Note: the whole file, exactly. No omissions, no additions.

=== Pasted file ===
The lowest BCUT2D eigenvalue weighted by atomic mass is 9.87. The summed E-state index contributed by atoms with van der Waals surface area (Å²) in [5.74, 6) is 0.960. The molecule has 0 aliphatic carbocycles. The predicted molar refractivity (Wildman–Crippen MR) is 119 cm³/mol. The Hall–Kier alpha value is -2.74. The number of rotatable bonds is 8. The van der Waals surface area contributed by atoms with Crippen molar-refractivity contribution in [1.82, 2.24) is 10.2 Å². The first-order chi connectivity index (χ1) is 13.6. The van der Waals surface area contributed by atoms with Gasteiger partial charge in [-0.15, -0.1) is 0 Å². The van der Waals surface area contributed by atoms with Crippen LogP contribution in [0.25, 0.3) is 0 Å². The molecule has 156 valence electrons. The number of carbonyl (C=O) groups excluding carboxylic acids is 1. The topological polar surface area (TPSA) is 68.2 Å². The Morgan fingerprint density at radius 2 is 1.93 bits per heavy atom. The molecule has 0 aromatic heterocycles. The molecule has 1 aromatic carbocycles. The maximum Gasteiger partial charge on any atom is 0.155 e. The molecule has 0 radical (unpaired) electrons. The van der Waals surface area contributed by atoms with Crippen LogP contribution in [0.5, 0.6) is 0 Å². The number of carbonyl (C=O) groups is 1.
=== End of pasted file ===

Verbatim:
The lowest BCUT2D eigenvalue weighted by atomic mass is 9.87. The summed E-state index contributed by atoms with van der Waals surface area (Å²) in [5.74, 6) is 0.960. The molecule has 0 aliphatic carbocycles. The predicted molar refractivity (Wildman–Crippen MR) is 119 cm³/mol. The Hall–Kier alpha value is -2.74. The number of rotatable bonds is 8. The van der Waals surface area contributed by atoms with Crippen molar-refractivity contribution in [1.82, 2.24) is 10.2 Å². The first-order chi connectivity index (χ1) is 13.6. The van der Waals surface area contributed by atoms with Gasteiger partial charge in [-0.15, -0.1) is 0 Å². The van der Waals surface area contributed by atoms with Crippen LogP contribution in [0.25, 0.3) is 0 Å². The molecule has 156 valence electrons. The number of carbonyl (C=O) groups excluding carboxylic acids is 1. The topological polar surface area (TPSA) is 68.2 Å². The Morgan fingerprint density at radius 2 is 1.93 bits per heavy atom. The molecule has 0 aromatic heterocycles. The molecule has 1 aromatic carbocycles. The maximum Gasteiger partial charge on any atom is 0.155 e. The molecule has 0 radical (unpaired) electrons. The van der Waals surface area contributed by atoms with Crippen LogP contribution in [0.5, 0.6) is 0 Å². The number of carbonyl (C=O) groups is 1.